How To Set Life Goals That Ensure Fulfilment And Happiness?
Without life goals it’s very hard to live the life we want. And if we aren’t living the life we want, it’s very hard to be happy.
Fulfilment in life starts with a goal. Ask anyone who is happy with where they are in life, and they’ll tell you that out of their little acorn a tall tree grew and grew and grew.
A great life rich in happiness doesn’t just fall into place by chance. It isn’t the result of an accident. We don’t role a dice and win. As the eminent motivational speaker Tony Robbins said, “if you don’t make your own plans, someone else will fit you into theirs.”
Without life goals, you have no vision of what you want your life to look like. And without this vision, there is little motivation to achieve the non-existent vision. As such, there is little reason for you to take action and change your life for the better.
By reading this article, you’re taking the first step towards achieving fulfilment and happiness. Now, let’s get you onto the next step by taking a look at how to set your life goals.
Evaluate Where You Are Now
Ask yourself where you are in life right now, and how far you think you are from a happy and fulfilled life.
The best way to figure out what you want from your future is to assess how satisfied you are right now. Are there any aspects of your life that are okay and just need tweaking? Or there parts that need a total and complete overhaul?
Decide What You Want Most
It should probably go without saying, but key to setting a life goal is setting one that you can see yourself actively working towards. A life goal needs to be something you want so gosh darn much that you’re prepared to make sacrifices to reach it. Desire is key.
A life goal needs to be something that both interests and excites you. It has to be so good that it alone gets you out of bed in the morning. It should be something that will add value to your life, as well as leave you feeling fulfilled and, of course, happy.
Write It Down
It’s okay to have a goal inside your head. But the problem is that goals inside our head often stay there. They never leave it!
Writing your goal down on a piece of paper suddenly brings it to life. All of a sudden, your goal is this real, tangible thing that you can actually see. Psychologically, this is really powerful stuff.
Once you’ve written down your goal, you can start to then set to refine it and define it. A goal stuck inside our head is too raw, too flimsy, too undeveloped. Once we get it down on paper, we can start to grow it so that it becomes something we really get excited by.
At this point, there is probably a good chance that you’ve set a few life goals that will improve your life in their own way. Unfortunately, we don’t have the time to do absolutely everything we’d like.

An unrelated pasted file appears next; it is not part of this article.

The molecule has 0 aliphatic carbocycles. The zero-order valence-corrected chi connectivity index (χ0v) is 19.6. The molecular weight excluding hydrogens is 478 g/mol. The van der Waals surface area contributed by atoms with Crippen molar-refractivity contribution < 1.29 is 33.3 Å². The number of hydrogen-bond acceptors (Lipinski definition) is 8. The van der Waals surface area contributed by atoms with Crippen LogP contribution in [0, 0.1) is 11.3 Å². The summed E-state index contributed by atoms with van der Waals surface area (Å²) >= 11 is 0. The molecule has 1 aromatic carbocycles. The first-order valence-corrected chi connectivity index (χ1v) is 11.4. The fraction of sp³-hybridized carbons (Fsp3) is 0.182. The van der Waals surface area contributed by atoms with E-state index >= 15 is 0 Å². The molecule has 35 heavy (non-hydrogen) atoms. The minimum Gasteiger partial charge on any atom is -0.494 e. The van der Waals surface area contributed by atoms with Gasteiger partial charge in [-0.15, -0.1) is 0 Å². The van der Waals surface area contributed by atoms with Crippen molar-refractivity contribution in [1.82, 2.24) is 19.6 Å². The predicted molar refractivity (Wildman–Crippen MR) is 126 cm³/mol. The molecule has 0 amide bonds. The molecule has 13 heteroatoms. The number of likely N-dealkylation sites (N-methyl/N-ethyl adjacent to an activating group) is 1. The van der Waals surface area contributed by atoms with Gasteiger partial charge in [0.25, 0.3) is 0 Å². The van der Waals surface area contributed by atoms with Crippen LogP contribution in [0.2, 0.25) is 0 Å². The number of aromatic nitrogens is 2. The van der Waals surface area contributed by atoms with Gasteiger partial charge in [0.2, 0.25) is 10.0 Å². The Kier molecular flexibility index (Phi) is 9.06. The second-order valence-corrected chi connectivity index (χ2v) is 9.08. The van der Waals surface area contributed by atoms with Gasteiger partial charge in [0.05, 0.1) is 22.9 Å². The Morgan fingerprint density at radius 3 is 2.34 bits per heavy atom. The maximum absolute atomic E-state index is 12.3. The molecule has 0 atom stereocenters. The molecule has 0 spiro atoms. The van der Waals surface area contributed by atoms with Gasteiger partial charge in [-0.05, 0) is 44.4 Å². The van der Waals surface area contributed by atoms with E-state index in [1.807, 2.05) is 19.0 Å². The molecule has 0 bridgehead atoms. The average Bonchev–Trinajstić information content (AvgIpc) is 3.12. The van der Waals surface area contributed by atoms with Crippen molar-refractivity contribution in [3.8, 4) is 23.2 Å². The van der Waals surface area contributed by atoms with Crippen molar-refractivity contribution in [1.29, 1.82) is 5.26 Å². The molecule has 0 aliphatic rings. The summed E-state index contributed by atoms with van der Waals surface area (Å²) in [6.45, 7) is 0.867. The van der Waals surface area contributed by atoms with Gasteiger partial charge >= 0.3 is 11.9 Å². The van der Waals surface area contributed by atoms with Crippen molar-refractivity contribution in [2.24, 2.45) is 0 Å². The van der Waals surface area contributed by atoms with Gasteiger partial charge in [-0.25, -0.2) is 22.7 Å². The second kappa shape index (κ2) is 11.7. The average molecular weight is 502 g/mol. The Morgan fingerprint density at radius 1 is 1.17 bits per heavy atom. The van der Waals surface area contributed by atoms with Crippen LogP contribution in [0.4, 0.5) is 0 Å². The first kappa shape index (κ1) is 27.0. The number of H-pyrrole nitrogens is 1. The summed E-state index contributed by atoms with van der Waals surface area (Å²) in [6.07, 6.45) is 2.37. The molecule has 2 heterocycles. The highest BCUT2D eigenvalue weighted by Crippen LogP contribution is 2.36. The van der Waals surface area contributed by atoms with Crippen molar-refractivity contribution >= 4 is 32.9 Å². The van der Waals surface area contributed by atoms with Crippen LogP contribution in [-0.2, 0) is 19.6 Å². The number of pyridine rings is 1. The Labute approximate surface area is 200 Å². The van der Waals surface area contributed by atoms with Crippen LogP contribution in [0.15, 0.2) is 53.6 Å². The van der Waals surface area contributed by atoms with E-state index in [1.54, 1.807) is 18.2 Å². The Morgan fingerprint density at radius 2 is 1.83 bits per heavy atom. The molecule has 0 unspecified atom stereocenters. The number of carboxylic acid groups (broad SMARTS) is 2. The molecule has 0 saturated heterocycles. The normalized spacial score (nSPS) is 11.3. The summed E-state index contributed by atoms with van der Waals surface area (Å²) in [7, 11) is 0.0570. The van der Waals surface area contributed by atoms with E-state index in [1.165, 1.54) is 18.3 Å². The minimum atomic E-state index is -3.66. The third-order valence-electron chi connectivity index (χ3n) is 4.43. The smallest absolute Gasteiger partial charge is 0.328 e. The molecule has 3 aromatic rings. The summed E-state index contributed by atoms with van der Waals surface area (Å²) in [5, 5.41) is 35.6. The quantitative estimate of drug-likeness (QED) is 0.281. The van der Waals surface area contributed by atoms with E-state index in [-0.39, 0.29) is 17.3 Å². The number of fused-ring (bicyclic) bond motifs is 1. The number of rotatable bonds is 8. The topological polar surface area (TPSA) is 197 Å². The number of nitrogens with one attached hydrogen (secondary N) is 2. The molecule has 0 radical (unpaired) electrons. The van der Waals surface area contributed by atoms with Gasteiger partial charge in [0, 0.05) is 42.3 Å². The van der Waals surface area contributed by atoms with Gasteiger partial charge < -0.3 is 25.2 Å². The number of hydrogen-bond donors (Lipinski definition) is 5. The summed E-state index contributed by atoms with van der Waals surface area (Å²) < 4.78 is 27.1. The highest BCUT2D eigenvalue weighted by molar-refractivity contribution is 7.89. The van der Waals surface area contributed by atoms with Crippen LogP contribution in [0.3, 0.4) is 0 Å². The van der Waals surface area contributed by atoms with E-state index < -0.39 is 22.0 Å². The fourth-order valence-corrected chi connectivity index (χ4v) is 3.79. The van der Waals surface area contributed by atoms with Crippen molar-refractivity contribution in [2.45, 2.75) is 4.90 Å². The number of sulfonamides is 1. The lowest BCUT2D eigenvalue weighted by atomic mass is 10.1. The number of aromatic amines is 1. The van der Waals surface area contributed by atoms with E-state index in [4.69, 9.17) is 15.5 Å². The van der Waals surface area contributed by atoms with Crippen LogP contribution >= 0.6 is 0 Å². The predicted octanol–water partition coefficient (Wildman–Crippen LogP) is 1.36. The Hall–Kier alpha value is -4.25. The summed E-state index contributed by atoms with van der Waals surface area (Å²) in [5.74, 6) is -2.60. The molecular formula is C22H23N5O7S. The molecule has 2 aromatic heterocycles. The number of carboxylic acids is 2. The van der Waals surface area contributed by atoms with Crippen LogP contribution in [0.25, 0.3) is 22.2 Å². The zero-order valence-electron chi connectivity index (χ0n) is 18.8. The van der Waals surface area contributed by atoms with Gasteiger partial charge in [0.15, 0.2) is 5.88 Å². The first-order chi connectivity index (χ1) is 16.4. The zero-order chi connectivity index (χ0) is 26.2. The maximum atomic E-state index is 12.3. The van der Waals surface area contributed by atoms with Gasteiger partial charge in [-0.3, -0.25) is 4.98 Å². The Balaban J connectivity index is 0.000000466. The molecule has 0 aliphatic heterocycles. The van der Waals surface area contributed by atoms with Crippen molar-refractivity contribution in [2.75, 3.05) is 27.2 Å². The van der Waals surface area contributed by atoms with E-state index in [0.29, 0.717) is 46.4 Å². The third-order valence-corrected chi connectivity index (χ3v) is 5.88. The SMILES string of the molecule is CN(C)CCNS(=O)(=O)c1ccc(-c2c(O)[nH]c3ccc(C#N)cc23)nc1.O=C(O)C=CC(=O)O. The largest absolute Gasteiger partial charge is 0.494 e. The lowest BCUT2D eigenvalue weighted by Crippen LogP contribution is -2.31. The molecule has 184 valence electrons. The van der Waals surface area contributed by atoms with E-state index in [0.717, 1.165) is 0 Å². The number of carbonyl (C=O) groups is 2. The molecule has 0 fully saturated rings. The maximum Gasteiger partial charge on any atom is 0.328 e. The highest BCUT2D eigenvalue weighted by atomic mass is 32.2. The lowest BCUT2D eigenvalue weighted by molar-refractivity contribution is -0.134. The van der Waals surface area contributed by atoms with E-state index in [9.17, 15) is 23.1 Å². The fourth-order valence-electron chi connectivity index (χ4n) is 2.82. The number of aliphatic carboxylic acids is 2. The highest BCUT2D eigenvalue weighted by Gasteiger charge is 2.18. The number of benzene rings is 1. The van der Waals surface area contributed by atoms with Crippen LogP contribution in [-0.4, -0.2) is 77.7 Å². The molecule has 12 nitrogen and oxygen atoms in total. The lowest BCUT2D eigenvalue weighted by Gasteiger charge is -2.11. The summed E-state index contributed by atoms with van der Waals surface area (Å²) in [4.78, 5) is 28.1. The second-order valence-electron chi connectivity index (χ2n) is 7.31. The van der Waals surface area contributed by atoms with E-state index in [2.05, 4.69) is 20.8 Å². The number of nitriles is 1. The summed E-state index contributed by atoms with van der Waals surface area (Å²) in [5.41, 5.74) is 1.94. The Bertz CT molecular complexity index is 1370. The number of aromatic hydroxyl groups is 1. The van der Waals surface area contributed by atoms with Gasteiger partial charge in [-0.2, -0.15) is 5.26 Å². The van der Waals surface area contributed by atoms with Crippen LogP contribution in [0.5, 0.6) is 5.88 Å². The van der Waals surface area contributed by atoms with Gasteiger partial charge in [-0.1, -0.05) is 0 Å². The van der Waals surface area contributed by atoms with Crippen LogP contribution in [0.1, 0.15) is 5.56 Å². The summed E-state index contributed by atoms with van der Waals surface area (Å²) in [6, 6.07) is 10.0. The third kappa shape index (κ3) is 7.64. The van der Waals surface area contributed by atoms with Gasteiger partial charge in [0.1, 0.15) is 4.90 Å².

If you chase too many rabbits, you’ll catch none.
For this reason, it’s important to settle on two or three of your most important life goals that will bring you the most value.
In case you haven’t heard of setting SMART goals, I’ll break down this acronym for you:
- S – be Specific. Instead of vaguely saying “I want to lose weight”, write down how much weight you want to lose and by what deadline.
- M – be Measurable. Work out how long it’s going to take you to achieve your goal(s)
- A – be Agreeable. Agree with yourself about this goal. Don’t begin working on achieving it until you’re happy that it’s right for you.
- R – be Realistic. Don’t set a life goal that you know is totally unattainable unless you won the lottery.
- T – be Time-based. Impose a deadline. You’re more likelier to achieve a goal if you’re working towards a deadline.
Make Yourself Accountable To Someone Else
It’s okay to tell ourselves that we’re going to do this or that, but it’s not always easy to stick to it. After all, being accountable to yourself just isn’t a very good motivator.
Sure, you’ve told yourself that you WILL go a whole week without eating cake. But because nobody actually knows you’ve said this, you’re less inclined to actually stick to your promise.
Telling other people about your goals is a good idea because it makes you accountable to them. You don’t want to fail because other people will see your failures. You’re more determined to actually see this through.
Write down why your goals are important to you. Write down what you stand to lose if you don’t stick to them. Write down what your life will be like if you achieve your goals. Paint an amazing picture of what your goals are going to do to you.
This will strengthen your conviction and commitment.
Set Smaller Goals To Supplement Your Life Goal
Okay, so you’ve decided on your huge life goal. It’s found at the end of the rainbow, and it’s going to bring you a lot of happiness. But do you know how you’re going to get there?
Smaller goals are like milestones that plot the course you need to travel in order to reach your final destination. They are the bridges that get you from point to point.
It’s not enough to have one big life goal. You need to know the journey that’s gonna get you there. Put an hour or more aside to draft a series of short-term goals.
This is really important. If you don’t believe you can actually achieve a goal, you’ll find it really hard to achieve it. Belief is incredibly powerful, and it can transform what seems like a too-good-to-be-true dream into reality.
It’s possible that the life goals you set right now are ones you will stick to for the long haul. But there is nothing wrong with tweaking them now and then.
Just like a startup tweaks its idea before fully launching a product onto the market, it could be that you need to experiment with your goals before finally settling on something. For example, what seems realistic right now might seem unrealistic in a year from now. If you can’t adjust to this, you might need to adjust the goal.